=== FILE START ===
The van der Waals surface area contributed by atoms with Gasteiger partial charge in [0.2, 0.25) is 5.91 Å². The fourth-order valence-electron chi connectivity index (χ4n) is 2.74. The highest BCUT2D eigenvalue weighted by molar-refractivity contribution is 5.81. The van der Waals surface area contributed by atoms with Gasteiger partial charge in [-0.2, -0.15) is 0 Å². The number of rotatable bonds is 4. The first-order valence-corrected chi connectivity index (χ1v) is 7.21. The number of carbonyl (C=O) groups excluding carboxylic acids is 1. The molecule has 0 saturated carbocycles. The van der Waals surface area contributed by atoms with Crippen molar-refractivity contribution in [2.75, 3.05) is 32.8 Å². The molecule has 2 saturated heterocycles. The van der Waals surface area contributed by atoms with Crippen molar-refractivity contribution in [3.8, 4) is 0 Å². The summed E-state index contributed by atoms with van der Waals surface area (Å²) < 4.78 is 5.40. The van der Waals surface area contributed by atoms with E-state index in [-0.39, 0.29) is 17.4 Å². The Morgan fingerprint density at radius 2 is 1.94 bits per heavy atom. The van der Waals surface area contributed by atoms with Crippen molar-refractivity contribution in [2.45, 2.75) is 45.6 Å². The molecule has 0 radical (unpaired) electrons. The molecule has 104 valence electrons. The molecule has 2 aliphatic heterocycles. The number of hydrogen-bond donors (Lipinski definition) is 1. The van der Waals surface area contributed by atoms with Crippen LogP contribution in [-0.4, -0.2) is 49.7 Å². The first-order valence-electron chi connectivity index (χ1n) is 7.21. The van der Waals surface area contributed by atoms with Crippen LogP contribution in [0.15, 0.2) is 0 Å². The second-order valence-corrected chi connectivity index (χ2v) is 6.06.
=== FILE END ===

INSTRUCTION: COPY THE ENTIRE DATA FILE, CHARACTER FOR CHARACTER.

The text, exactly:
The van der Waals surface area contributed by atoms with Gasteiger partial charge in [0.2, 0.25) is 5.91 Å². The fourth-order valence-electron chi connectivity index (χ4n) is 2.74. The highest BCUT2D eigenvalue weighted by molar-refractivity contribution is 5.81. The van der Waals surface area contributed by atoms with Gasteiger partial charge in [-0.2, -0.15) is 0 Å². The number of rotatable bonds is 4. The first-order valence-corrected chi connectivity index (χ1v) is 7.21. The number of carbonyl (C=O) groups excluding carboxylic acids is 1. The molecule has 0 saturated carbocycles. The van der Waals surface area contributed by atoms with Crippen molar-refractivity contribution in [2.75, 3.05) is 32.8 Å². The molecule has 2 saturated heterocycles. The van der Waals surface area contributed by atoms with Crippen molar-refractivity contribution in [3.8, 4) is 0 Å². The summed E-state index contributed by atoms with van der Waals surface area (Å²) < 4.78 is 5.40. The van der Waals surface area contributed by atoms with E-state index in [-0.39, 0.29) is 17.4 Å². The Morgan fingerprint density at radius 2 is 1.94 bits per heavy atom. The van der Waals surface area contributed by atoms with Crippen molar-refractivity contribution in [2.45, 2.75) is 45.6 Å². The molecule has 0 radical (unpaired) electrons. The molecule has 104 valence electrons. The molecule has 2 aliphatic heterocycles. The number of hydrogen-bond donors (Lipinski definition) is 1. The van der Waals surface area contributed by atoms with Crippen LogP contribution in [-0.4, -0.2) is 49.7 Å². The first-order valence-electron chi connectivity index (χ1n) is 7.21. The van der Waals surface area contributed by atoms with Crippen LogP contribution in [0.15, 0.2) is 0 Å². The second-order valence-corrected chi connectivity index (χ2v) is 6.06.